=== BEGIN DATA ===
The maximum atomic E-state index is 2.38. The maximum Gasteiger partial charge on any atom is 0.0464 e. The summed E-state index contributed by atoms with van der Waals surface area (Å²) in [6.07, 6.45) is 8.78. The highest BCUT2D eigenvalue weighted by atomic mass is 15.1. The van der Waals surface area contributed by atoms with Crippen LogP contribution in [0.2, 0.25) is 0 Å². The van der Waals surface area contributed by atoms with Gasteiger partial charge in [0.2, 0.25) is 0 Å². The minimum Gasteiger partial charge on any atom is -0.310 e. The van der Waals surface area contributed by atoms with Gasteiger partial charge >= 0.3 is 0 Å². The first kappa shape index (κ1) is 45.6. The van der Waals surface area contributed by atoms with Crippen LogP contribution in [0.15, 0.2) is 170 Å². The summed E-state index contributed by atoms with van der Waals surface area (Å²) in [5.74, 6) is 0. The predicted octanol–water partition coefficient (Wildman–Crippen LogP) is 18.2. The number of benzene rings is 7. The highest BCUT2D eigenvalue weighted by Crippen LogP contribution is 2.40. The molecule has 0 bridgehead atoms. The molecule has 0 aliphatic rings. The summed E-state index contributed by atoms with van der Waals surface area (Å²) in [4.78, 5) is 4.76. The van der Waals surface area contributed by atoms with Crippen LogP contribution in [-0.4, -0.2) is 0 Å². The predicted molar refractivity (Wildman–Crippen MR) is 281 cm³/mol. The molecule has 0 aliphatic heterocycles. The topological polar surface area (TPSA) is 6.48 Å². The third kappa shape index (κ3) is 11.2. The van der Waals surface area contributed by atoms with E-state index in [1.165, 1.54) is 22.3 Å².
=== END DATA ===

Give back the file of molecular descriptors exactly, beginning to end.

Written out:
The maximum atomic E-state index is 2.38. The maximum Gasteiger partial charge on any atom is 0.0464 e. The summed E-state index contributed by atoms with van der Waals surface area (Å²) in [6.07, 6.45) is 8.78. The highest BCUT2D eigenvalue weighted by atomic mass is 15.1. The van der Waals surface area contributed by atoms with Crippen LogP contribution in [0.2, 0.25) is 0 Å². The van der Waals surface area contributed by atoms with Gasteiger partial charge in [0.2, 0.25) is 0 Å². The minimum Gasteiger partial charge on any atom is -0.310 e. The van der Waals surface area contributed by atoms with Gasteiger partial charge >= 0.3 is 0 Å². The first kappa shape index (κ1) is 45.6. The van der Waals surface area contributed by atoms with Crippen LogP contribution in [0.15, 0.2) is 170 Å². The summed E-state index contributed by atoms with van der Waals surface area (Å²) in [5.74, 6) is 0. The predicted octanol–water partition coefficient (Wildman–Crippen LogP) is 18.2. The number of benzene rings is 7. The highest BCUT2D eigenvalue weighted by Crippen LogP contribution is 2.40. The molecule has 0 bridgehead atoms. The molecule has 0 aliphatic rings. The summed E-state index contributed by atoms with van der Waals surface area (Å²) in [4.78, 5) is 4.76. The van der Waals surface area contributed by atoms with Crippen LogP contribution in [-0.4, -0.2) is 0 Å². The predicted molar refractivity (Wildman–Crippen MR) is 281 cm³/mol. The molecule has 0 aliphatic heterocycles. The topological polar surface area (TPSA) is 6.48 Å². The third kappa shape index (κ3) is 11.2. The van der Waals surface area contributed by atoms with E-state index in [1.165, 1.54) is 22.3 Å².